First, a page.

Caroline Halcrow, Jinchuan Wang, Xianni Xiao, Lu Liu, Scaling and geo-locating commonly used humour tags in Weibo
A data set of 120,093 tweets was mined from Sina Weibo. It is stored in the Web Observatory at Southampton University. The topic focus of the dataset was on the ‘salt panic’ that occurred in China in March 2011, triggered by the Japanese nuclear power plant disaster at Fukushima. The data set was tested for the occurrence of 10 commonly used humour tags, chosen by researchers. The humour tags were then scaled by researchers according to the seriousness of humour intention. The relative occurrence of humour types was mapped by province. The two most popular ‘serious’ humour indicators had a frequency of 15,656 compared with the ‘silly’ total of 10,811. This approximate 3:2 ratio would seem to indicate that expressing ‘serious’ humour is more popular with Sina Weibo in a  ‘salt panic’ context than ‘silly’ humour.  We created a map that demonstrated the range of humour types in provinces in China for the period of the salt panic in 2011. The relative proportions of silly/serious humour by region did not contrast significantly. The Web Observatory at Southampton intends to offer a range of analytical tools: scaling and geo-locating commonly used humour tags internationally could provide effective insights into real world events and situations.

Shuangjie Li, Zhigang Wang and Juanzi Li, Observation on Heterogeneous Online Wikis of Different Languages
Online wikis have been the most widely used knowledge systems on the web. Wikipedia is the foundation of building many knowledge graphs. There have been many large-scale high quality wikis in other languages such as Baidu Baike and Hudong Baike in Chinese, both of which have over 3 million Chinese articles. It is necessary to observe knowledge distribution on Wikipedia and other non-English wikis, which could help maximize the knowledge use and sharing in different languages. This poster presents an method for observing heterogeneous online wikis of different languages. We utilize analytical methods and visualization tools to compare knowledge representation and distribution on four large scale English and Chinese wikis, to obtain four main findings revealing knowledge structure of these online wikis as well as indicate future challenges on global knowledge sharing.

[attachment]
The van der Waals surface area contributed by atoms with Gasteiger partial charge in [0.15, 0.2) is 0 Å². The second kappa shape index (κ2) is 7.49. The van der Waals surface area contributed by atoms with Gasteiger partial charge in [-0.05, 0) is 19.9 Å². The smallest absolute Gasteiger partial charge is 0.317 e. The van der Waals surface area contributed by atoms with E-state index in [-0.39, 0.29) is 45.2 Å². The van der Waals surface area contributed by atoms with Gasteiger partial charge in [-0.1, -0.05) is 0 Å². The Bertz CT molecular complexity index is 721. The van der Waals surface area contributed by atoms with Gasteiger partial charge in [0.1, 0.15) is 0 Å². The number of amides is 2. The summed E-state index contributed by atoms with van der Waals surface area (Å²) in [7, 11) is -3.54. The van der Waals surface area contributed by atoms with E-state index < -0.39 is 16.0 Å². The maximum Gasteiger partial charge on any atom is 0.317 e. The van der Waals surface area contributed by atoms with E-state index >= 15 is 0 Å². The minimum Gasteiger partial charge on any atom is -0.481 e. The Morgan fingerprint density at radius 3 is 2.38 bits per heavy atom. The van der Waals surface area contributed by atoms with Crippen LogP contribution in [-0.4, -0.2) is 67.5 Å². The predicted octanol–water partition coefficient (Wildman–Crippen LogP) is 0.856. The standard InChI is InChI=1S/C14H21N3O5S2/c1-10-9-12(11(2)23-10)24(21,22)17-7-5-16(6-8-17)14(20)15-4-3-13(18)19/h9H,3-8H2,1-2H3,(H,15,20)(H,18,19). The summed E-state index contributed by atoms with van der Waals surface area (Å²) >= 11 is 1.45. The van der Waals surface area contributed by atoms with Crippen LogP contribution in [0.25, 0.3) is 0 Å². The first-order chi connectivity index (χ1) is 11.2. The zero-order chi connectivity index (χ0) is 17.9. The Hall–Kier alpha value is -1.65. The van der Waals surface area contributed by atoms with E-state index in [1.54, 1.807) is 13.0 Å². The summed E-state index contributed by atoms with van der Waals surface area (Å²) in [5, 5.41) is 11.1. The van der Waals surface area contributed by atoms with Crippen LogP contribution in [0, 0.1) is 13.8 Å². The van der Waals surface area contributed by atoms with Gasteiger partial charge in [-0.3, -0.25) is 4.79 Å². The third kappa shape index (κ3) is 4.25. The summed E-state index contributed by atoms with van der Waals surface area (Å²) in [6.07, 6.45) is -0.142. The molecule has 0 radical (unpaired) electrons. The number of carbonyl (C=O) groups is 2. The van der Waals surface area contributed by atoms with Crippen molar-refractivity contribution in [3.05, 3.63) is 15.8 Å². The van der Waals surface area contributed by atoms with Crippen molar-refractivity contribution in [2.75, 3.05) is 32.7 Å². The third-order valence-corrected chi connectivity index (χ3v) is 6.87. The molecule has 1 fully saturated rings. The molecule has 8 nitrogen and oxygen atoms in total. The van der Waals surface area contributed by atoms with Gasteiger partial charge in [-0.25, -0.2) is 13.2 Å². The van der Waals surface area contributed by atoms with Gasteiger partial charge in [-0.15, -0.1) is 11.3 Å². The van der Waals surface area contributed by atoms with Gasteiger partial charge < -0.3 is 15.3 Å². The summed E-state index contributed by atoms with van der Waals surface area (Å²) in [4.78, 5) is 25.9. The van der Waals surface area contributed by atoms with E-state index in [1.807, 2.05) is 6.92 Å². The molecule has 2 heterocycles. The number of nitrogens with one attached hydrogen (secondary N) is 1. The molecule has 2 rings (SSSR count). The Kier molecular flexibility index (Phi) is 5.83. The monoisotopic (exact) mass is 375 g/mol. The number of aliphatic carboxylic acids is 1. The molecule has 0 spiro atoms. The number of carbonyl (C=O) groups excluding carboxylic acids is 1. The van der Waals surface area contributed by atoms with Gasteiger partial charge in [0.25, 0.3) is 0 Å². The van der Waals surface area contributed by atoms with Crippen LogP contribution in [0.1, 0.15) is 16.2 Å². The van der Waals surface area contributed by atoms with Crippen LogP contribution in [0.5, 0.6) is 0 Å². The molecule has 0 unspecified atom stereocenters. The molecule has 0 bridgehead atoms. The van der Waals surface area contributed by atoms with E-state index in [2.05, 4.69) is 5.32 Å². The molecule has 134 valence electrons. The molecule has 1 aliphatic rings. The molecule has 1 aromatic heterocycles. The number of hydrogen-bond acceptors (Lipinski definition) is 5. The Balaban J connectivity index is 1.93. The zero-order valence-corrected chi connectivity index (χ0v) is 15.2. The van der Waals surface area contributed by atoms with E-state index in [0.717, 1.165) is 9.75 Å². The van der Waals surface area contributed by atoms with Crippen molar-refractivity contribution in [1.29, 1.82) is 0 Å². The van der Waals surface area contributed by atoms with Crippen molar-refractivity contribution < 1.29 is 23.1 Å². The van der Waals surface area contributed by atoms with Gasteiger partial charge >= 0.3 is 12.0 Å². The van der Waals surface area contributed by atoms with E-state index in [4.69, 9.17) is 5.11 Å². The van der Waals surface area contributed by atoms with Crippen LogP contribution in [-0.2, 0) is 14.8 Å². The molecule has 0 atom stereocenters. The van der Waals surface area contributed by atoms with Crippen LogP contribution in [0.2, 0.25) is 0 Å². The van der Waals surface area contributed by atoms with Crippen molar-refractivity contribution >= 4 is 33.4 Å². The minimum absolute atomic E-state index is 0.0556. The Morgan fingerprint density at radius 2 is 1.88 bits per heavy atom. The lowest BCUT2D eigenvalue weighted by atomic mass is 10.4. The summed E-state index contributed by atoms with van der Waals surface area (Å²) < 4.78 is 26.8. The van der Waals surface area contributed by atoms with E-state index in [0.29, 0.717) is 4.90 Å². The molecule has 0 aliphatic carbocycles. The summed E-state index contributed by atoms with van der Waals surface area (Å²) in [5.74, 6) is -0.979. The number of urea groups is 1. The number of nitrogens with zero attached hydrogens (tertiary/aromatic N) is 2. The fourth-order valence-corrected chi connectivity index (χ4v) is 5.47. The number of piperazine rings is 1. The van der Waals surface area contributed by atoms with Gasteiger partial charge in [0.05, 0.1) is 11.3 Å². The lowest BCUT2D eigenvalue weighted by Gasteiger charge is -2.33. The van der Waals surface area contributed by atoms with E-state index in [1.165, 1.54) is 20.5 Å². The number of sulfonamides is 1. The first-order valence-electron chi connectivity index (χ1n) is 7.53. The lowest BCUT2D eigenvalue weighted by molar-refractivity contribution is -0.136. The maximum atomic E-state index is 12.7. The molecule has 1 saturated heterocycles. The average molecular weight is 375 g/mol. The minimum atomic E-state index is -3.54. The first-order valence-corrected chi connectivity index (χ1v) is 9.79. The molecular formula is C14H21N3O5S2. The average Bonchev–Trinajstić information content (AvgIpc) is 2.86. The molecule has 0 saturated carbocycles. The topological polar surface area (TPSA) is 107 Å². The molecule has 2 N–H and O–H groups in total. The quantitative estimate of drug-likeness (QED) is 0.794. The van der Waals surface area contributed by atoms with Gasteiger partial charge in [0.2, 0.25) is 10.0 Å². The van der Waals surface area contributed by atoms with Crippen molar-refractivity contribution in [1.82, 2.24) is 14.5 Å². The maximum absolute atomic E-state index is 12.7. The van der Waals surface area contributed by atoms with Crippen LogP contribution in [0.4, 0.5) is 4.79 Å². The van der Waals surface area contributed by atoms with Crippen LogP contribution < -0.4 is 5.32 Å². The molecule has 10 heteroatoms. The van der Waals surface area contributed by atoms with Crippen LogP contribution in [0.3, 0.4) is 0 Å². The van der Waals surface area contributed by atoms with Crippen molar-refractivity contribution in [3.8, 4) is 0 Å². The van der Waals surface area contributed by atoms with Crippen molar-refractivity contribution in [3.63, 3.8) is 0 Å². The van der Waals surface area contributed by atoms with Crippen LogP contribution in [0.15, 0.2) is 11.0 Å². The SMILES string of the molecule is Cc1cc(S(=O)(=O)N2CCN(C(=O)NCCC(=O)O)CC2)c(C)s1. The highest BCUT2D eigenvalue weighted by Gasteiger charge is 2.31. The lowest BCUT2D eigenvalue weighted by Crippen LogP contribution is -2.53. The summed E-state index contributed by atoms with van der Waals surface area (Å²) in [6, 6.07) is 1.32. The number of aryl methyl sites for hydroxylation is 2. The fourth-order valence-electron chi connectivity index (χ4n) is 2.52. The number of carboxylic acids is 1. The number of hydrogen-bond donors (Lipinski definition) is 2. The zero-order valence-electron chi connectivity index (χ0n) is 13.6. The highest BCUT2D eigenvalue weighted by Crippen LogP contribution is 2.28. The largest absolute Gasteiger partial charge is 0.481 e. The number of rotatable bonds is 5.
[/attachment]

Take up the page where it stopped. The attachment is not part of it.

Call for Late Breaking Posters - closed

We are pleased to announce the workshop will include a poster session for dissemination of late breaking work! Posters will be displayed to delegates in a session during the afternoon of the workshop (we're awaiting confirmation from the organizers but assume up to A1 posters please). Accepted posters will be listed on the workshop website along with a short abstract should the author desire (however posters will not be included in the workshop proceedings nor in the ACM DL). To participate in this session please email a title and short abstract describing your work, that conforms to the workshop topic list (below), to wow2014@easychair.org by 18th March 2014. Accepted posters will be notified by 20th March 2014; we will endeavour to  promptly accept early submissions made in advance of the deadline.

Call for Papers - closed

The 2nd International Web Observatory Workshop (WOW2014)

8th April 2014, Seoul, Korea

in conjunction with the 23nd International World Wide Web Conference


N.B. Extended deadline (to 14th January 2014) and revised paper lengths below!

Building on a successful inaugural workshop at the WWW conference last year, WOW2014 provides a focus for the emerging Web Observatory community to share tools, methods, results and experience in the development and deployment of Web Observatories - and to set the agenda for future work in the field.


BACKGROUND

The Web operates at a very large scale and is dominated by emergent phenomena with radical innovations coming from and driven by its users and in time scales that are faster than those exhibited by earlier computer-based systems. We are just beginning to understand how to conduct scientific research on the huge and constantly changing socio-technical system formed by the web and all the people and agents that use it. There are significant challenges in deploying methodologies, datasets, and analytic and visualisation tools, which are fundamental elements of Web Observatories. Scientific method begins with instrumentation and measurement to describe and characterize what is actually happening. Only then can we begin to develop theories and abstractions that enable better design of future evolutions of the systems and quantitative predictions of their behaviour.

 

 

 

IMPORTANT DATES

Workshop paper deadlines: 14th January 2014 (23:59 UTC-11)

 

Workshop paper notifications: 4th February 2014

 

Camera ready deadline: 11th February 2014

 

 

WORKSHOP OBJECTIVES

Numerous research labs around the world are building Web Observatories and conducting studies within them, many highly advanced, but typically developed in isolation. The objectives of the workshop are therefore:

  • A forum for reporting, presenting, and evaluating this work and disseminating new approaches to advance the discipline;